Here at Overmental, we enjoy numerology. The power of numbers is a fascinating thing. You know what else is fascinating? Mortal Kombat! In honor of the impending April release of Mortal Kombat X, here are 10 things you (probably) didn’t know about the MK franchise.
1. Johnny Cage Was Originally Supposed To Be Jean Claude Van-Damme
It turns out that everyone’s favorite Hollywood ball-buster wasn’t always in the cards. Originally, the role filled by Cage was intended for real-life Hollywood ball-buster Jean Claude Van-Damme.
While Van-Damme was approached about being in Mortal Kombat, he turned down the role since he was already involved in the creation of a Sega Genesis game. In an ironic twist of fate, that game never actually saw the light of day.
Of course, folks who really want to see Jean Claude Van-Damme in a fighting game just need to play Street Fighter: The Movie: The Game. But that’s a whole different conversation.
Additional Fun Fact: The right wall of the Palace Gates stage of the original 1992 Mortal Kombat game contains a carving of Pac-Man eating a pill, along with a ghost from Atari’s Pac-Man franchise.
2. Mortal Kombat II Needed Extra Security Measures For The Arcade
Mortal Kombat II didn’t just vastly improve on everything that made the original so good, it redefined what it meant to play an arcade fighting game. In fact, MKII was so ridiculously popular that the arcade cabinets required extra security measures.
To prevent thieves from ripping the game’s motherboards straight out of the cabinet and taking them home, the arcade machines had to be fitted with deadlock security panels.
Additional Fun Fact: Mortal Kombat II is the only game in the series, along with the Sega Mega Drive’s version of the original MK, to be released in Japan, where it’s known as Mortal Kombat II: Kyuukyoku Shinken. There is also an exceptionally rare Playstation version of the game that can occasionally be found on eBay for upwards of $100.
3. Noob Saibot Wasn’t A Traditional Ninja Pallete Swap
In addition to being named after series creators Ed Boon and John Tobias, Noob Saibot also holds the distinction of breaking an MK tradition by not being a differently colored version of Scorpion or Sub-Zero, the way Reptile and Smoke were in Mortal Kombat and Mortal Kombat II.
Because the original Mortal Kombat 3 was the first, and only, game in the series to not feature any ninjas (unmasked Sub-Zero officially does not count as a ninja), Midway instead made Noob Saibot a completely black version of Kano.
Noob has no special moves but utilizes some of Kano’s combos and, humorously, the announcer will say “Kano shows mercy!” when he wins a round. This is likely due to a programming oversight.
Additional Fun Fact: The Graveyard and Bell Tower stages were originally named “Boonyard” and “Tobias Tower” but Boon and Tobias were both called out for overusing the “last names in the game” gag and the stages were quickly renamed.
4. Some MK4 Characters Will Comment On Their Own Moves. In Spanish.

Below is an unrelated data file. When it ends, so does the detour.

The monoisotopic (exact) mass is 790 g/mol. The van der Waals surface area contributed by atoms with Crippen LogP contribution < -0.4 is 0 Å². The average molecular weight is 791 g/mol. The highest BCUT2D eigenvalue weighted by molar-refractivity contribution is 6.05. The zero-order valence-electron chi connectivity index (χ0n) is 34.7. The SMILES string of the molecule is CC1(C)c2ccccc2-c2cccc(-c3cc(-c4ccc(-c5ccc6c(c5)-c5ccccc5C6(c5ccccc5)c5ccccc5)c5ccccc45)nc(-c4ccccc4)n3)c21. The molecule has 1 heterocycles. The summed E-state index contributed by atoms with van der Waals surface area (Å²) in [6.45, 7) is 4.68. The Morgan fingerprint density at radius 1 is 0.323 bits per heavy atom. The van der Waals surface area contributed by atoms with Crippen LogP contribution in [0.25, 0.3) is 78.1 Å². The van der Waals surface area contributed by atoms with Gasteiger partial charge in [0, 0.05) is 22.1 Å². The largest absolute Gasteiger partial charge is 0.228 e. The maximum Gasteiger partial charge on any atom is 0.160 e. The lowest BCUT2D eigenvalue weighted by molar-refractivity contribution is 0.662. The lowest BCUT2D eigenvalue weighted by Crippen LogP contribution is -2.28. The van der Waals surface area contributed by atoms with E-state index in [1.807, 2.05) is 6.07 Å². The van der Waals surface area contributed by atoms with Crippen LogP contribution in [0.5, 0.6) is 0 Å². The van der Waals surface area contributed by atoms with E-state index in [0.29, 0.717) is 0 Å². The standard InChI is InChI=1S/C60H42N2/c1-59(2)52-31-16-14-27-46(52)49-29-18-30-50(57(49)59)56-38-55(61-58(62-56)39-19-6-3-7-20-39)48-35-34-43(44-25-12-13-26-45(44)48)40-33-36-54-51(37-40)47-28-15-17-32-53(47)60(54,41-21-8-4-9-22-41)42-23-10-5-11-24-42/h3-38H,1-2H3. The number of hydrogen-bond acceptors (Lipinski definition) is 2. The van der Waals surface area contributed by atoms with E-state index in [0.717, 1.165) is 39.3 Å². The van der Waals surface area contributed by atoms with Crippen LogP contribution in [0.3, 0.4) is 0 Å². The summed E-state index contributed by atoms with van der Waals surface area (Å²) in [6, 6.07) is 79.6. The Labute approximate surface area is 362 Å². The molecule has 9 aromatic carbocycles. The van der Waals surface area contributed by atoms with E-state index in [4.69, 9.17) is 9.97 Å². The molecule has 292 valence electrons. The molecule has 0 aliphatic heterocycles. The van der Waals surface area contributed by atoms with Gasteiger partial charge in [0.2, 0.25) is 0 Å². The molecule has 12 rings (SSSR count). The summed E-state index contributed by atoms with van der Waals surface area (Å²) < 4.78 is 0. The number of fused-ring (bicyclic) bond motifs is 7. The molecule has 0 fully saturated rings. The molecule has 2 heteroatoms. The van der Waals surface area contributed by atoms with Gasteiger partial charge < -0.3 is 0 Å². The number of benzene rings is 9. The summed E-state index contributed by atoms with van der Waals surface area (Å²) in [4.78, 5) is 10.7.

If you use any of the male fighters in Mortal Kombat 4, you may notice them utter gibberish phrases when performing throws or special moves. The garbled phrase that occurs during a throw allegedly sounds something like “Hey! I’m gonna throw you over there!”. Still, it gets weirder.
Sub-Zero will say “toca el hielo”, which translates to “touch the ice” when using his Ice Clone move, and Scorpion will say “mira que yo tengo”, when pulling out his sword, which translates to “look at what I have”.
Despite the characters being voiced by English or Asian voice actors, the phrases in question are in Spanish for some reason (with the exception of Liu Kang and Shinnok).
Additional Fun Fact: Outworld Princess Kitana was originally supposed to be in Mortal Kombat 4, but was left out due to Midway wanting more new characters on the roster. Instead, we got Tanya who, you guessed it, is just a palette-swapped version of Kitana. Kitana’s base code was left in the N64 version of the game and players could access her via GameShark.
5. Mortal Kombat: Deadly Alliance Was The Revitalization Of The MK Franchise
Despite enjoying critical acclaim throughout the ’90’s, not everything has been peachy for the MK franchise.
Aside from Mortal Kombat 4, the franchise experienced a period of stinging mediocrity that nearly spelled the end of the series. The short-lived Mortal Kombat: Defenders of the Realm animated series only lasted four months and Mortal Kombat Annihilation, the exceptionally unexceptional sequel to the first Mortal Kombat movie flopped hard.
Combined with the limited interest in Mortal Kombat Mythologies: Sub-Zero, the mediocre release of MK Gold and the total bombing of Mortal Kombat Advance and Mortal Kombat: Special Forces, Midway finally put their foot down and the end result was the resignation of MK co-creator John Tobias in 2000.
Following a two-year hiatus, Mortal Kombat: Deadly Alliance was released and essentially saved the franchise.
Additional Fun Fact: Deadly Alliance was originally supposed to debut on arcades way back in 2000, but a variety of things prevented that from coming to fruition. In the end, Midway elected to release Deadly Alliance direct to consoles.